The same laws, the same charters, communicate to both kingdoms, Great Britain and Ireland, the same rights and privileges; and one privilege above them all is that communicated by Magna Charta, by the 25th of Edward III., and by a multitude of other statutes, "not to be bound by any act except made with the archbishops, bishops, earls, barons, and freemen of the commonalty," namely, of the Parliament of the realm. On this right of exclusive legislation are founded the Petition of Right, Bill of Rights, Revolution, and Act of Settlement. The king has no other title to his crown than that which you have to your liberty; both are founded, the throne and your freedom, upon the right vested in the subject to resist by arms, notwithstanding the oaths of allegiance, any authority attempting to impose acts of power as laws, whether that authority be one man or a host, the second James, or the British Parliament!

Every argument for the House of Hanover is equally an argument for the liberties of Ireland; the Act of Settlement is an act of rebellion, or the declaratory statute of the 6th of George I., an act of usurpation; for both can not be law.

I do not refer to doubtful history, but to living record; to common charters; to the interpretation England has put upon these charters—an interpretation not made by words only, but crowned by arms; to the revolution she had formed upon them, to the king she has deposed, and to the king she has established; and, above all, to the oath of allegiance solemnly plighted to the House of Stuart, and afterward set aside, in the instance of a grave and moral people absolved by virtue of these very charters.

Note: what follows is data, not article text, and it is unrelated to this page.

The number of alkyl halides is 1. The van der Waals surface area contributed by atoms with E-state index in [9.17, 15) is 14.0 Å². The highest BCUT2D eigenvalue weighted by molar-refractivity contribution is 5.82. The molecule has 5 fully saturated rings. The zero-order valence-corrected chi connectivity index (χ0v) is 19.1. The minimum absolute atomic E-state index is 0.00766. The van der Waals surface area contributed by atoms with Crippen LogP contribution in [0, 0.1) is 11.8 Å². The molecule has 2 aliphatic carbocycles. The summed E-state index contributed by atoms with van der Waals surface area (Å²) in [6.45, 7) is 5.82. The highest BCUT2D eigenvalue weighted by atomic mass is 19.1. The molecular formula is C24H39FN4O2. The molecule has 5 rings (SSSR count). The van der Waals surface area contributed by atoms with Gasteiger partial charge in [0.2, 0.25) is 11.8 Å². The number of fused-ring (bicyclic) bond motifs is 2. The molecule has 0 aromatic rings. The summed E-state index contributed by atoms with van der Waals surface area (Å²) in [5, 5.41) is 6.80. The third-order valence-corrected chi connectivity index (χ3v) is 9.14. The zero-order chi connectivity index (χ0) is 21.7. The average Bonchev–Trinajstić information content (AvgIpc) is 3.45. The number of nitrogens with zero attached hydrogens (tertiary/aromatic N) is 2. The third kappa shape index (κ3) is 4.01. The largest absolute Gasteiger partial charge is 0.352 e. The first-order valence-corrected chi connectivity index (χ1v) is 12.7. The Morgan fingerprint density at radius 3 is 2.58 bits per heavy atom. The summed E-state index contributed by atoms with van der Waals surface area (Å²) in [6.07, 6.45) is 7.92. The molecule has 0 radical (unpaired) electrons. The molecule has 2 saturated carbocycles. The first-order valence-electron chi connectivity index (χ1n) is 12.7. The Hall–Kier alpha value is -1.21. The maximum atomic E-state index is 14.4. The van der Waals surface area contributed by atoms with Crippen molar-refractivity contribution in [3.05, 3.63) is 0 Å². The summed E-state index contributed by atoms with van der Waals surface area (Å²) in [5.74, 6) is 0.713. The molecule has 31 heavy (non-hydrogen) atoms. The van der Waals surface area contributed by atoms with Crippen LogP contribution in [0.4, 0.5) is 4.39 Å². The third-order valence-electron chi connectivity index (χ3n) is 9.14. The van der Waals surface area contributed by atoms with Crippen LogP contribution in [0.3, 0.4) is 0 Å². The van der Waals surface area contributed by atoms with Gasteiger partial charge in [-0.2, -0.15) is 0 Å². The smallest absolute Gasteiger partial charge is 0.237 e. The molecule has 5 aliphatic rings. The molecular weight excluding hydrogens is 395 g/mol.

And as anything less than liberty is inadequate to Ireland, so is it dangerous to Great Britain. We are too near the British nation, we are too conversant with her history, we are too much fired by her example, to be anything less than her equal; anything less, we should be her bitterest enemies—an enemy to that power which smote us with her mace, and to that Constitution from whose blessings we were excluded: to be ground as we have been by the British nation, bound by her Parliament, plundered by her Crown, threatened by her enemies, insulted with her protection, while we return thanks for her condescension, or a system of meanness and misery which has expired in our determination, as I hope it has in her magnanimity.

There is no policy left for Great Britain but to cherish the remains of her Empire, and do justice to a country who is determined to do justice to herself, certain that she gives nothing equal to what she received from us when we gave her Ireland.

Do not tolerate that power which blasted you for a century, that power which shattered your loom, banished your manufacturers, dishonored your peerage, and stopped the growth of your people; do not, I say, be bribed by an export of woolen, or an import of sugar, and permit that power which has thus withered the land to remain in your country and have existence in your pusillanimity.